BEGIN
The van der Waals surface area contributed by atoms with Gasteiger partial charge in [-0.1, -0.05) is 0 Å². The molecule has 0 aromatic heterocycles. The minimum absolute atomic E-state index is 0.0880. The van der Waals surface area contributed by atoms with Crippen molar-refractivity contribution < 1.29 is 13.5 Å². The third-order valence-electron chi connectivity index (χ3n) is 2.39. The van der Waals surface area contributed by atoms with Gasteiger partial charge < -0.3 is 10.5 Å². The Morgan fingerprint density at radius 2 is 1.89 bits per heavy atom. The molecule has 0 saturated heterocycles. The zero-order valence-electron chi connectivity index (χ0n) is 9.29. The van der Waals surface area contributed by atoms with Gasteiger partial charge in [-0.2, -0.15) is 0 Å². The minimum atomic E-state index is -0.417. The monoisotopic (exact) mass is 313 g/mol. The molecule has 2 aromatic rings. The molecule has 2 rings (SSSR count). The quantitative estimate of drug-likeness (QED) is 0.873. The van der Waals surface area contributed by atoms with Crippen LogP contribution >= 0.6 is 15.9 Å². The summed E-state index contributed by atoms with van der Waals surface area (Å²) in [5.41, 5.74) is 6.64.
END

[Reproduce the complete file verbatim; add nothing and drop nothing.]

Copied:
The van der Waals surface area contributed by atoms with Gasteiger partial charge in [-0.1, -0.05) is 0 Å². The molecule has 0 aromatic heterocycles. The minimum absolute atomic E-state index is 0.0880. The van der Waals surface area contributed by atoms with Crippen molar-refractivity contribution < 1.29 is 13.5 Å². The third-order valence-electron chi connectivity index (χ3n) is 2.39. The van der Waals surface area contributed by atoms with Gasteiger partial charge < -0.3 is 10.5 Å². The Morgan fingerprint density at radius 2 is 1.89 bits per heavy atom. The molecule has 0 saturated heterocycles. The zero-order valence-electron chi connectivity index (χ0n) is 9.29. The van der Waals surface area contributed by atoms with Gasteiger partial charge in [-0.2, -0.15) is 0 Å². The minimum atomic E-state index is -0.417. The monoisotopic (exact) mass is 313 g/mol. The molecule has 2 aromatic rings. The molecule has 2 rings (SSSR count). The quantitative estimate of drug-likeness (QED) is 0.873. The van der Waals surface area contributed by atoms with Crippen LogP contribution >= 0.6 is 15.9 Å². The summed E-state index contributed by atoms with van der Waals surface area (Å²) in [5.41, 5.74) is 6.64.